Weird History What Did It Actually Mean To Be "The Nobility" In European History?  

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They toppled monarchies, caused civil war, and many lost their heads to the guillotine's razor, and yet, despite their darkest moments, the members of the aristocracy have fascinated and beguiled the rest of us common folk for centuries with their lavish lifestyles. Whether they were ensconced in the gilded cage that was Versailles, or running amuck marrying "cash-for-title" heiresses to keep their castles from crumbling around their heads, the European nobility form privileged ranks that many could only dream of.

How does someone become a noble? Well, it began with military victories in Medieval times, then soon turned into a matter of bloodlines, and proceeded to become quite confusing and pretentious from there on out. While they were (in theory) always subservient to their ruler, the nobility has more than once turned the world on its head and sent history in a totally different direction; how this unique and tightly formed social group came to dominate the world stage for so long is a fascinating story that reaches back through centuries to the Crusades and beyond.

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Nobility Is Rooted In Feudalism And Holy War

The privileged position of the nobility is intrinsically tied to the rise of monarchy out of the Medieval era's system of lords and vassals. As kings and queens rose to positions of power they required representatives who could carry out their will across the vast territory of their kingdom. The kingdom or empire would be split down into geographically designated areas and a vassal would be given control over the land and its population, while in turn reporting to the authority of the ruler.

These noble knights would also protect the land with their own private armies, as the monarch wouldn’t have a national standing army until later in history. During times of war it was the nobles' job to raise their troops to fight for their king and country, as well as religion; many European noble families have dated their ancestry back to the Wars of Religion and the Crusades.

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Buying And Selling Nobility Was Big Business

Much like buying forgiveness from the Catholic Church before the Reformation, titles were traded and sold. In the 17th and early 18th century, French titles of nobility were considered the most desirable to hold in Europe, especially because of the social cachet the court of Versailles carried along with it. When he brought the nobility to live in the gilded cage of the royal court, Louis XIV encouraged the buying and selling of offices as a way to make money for the crown, and these positions often carried with them the immediate rank of nobility, thus a wealthy but common man might be able to work his way up the social ranks should he find an available position at court. However, sometimes if one paid enough then an actual job wasn't required to possess the title, such as the case of Jean-Baptiste Tavernier’s purchase of the Barony of Aubonne in 1670 for 60,000 livres - the equivalent of 172,000 ounces of gold.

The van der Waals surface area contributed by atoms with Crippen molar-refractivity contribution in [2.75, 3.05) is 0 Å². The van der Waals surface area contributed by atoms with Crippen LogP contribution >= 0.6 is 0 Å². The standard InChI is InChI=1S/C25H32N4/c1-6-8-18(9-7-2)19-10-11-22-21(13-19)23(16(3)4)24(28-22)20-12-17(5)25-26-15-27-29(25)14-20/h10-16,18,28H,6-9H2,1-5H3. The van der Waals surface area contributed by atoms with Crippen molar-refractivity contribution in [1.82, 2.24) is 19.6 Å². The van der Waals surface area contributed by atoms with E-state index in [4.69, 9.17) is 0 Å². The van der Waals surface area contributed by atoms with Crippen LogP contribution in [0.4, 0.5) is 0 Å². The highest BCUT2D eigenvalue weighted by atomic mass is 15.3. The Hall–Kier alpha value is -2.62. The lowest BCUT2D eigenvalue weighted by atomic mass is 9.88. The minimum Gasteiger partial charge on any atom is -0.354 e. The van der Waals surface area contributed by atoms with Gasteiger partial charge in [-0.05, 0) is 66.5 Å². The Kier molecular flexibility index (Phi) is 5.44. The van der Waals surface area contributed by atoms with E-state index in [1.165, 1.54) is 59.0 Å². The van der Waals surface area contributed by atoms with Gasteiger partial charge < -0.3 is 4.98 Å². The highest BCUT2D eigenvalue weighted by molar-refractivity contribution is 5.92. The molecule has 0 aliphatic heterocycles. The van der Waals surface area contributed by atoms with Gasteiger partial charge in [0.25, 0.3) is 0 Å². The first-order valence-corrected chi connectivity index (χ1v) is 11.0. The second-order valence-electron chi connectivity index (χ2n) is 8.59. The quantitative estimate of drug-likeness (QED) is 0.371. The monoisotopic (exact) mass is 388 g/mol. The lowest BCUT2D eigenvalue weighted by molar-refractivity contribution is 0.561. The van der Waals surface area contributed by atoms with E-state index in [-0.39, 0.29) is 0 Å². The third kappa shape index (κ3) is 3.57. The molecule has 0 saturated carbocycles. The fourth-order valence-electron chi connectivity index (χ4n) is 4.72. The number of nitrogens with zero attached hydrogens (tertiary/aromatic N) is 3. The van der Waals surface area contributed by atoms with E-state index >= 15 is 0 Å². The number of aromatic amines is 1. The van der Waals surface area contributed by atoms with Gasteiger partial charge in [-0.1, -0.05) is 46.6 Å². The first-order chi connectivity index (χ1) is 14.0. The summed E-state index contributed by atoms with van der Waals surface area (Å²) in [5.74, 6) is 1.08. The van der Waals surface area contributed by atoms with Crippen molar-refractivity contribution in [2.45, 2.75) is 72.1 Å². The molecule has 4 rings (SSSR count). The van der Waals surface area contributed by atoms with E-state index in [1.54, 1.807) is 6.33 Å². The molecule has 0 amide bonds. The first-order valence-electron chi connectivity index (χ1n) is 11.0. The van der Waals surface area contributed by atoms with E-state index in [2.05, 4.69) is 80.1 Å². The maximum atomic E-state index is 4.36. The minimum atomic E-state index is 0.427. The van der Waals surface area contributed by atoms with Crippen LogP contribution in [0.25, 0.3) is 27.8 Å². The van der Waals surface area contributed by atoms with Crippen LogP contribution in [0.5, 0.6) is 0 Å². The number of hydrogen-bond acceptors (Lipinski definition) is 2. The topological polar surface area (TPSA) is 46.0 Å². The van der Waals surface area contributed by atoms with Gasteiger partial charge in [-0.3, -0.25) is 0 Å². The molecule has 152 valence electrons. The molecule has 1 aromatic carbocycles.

On the flip side, some title holders down on their luck began selling their titles, and this has continued into the present day. In recent years there have been several controversies involving hereditary noble titles being sold; even internet scams are not uncommon anymore. There are titles listed for as low as $50 in Scotland which are scams but some listings for $100,000 have turned out to be real; regardless, it's clear that this system of buying nobility is not a recent phenomenon

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Nobility Is The Ultimate Tax Break For The Rich

One of the ultimate privileges the nobility possessed was exemption from taxation. Even though the nobles possessed the most money, the taxes that fueled kingdoms and empires came from the lowest rungs of society. It was the nobles' responsibility to tax the peasantry;  the peasants often worked directly on their land and the nobility collected their dues.

As the aristocracy lost various privileges over the centuries, exemption from taxation was one of the first boons to go. It can be argued that the success of monarchies has a direct correlation to whether or not this rule was upheld. In the 18th century, the introduction of the dixième and vingtième taxes contributed to the general unrest that led to the bloody French Revolution, whereas England continued to give extensive tax breaks to the nobility well into the 19th century and the monarchy survives today.

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Noble Rank Is Heavily Codified

You hear a lot of noble titles tossed around - Lord, Countess, Baron, Duchess, Earl, and so on, but which actually ranks the highest? Throughout European history there have been slight variations to the hierarchy by country but the current British ranking is considered the yardstick by which all aristocracies are measured. In descending order, non-royal titles of nobility are:

  • Duke/Duchess
  • Marquess/Marchioness
  • Count/Countess 
  • Earl/Countess
  • Viscount/Viscountess
  • Baron/Baroness
  • Knight/Dame

The titles are derived from the place the noble reigns over, like the Duke of Suffolk comes from the duchy of Suffolk, or the Countess of Pembroke hails from the county of Pembroke. If one has any of these titles they are automatically considered a "Lord" or "Lady."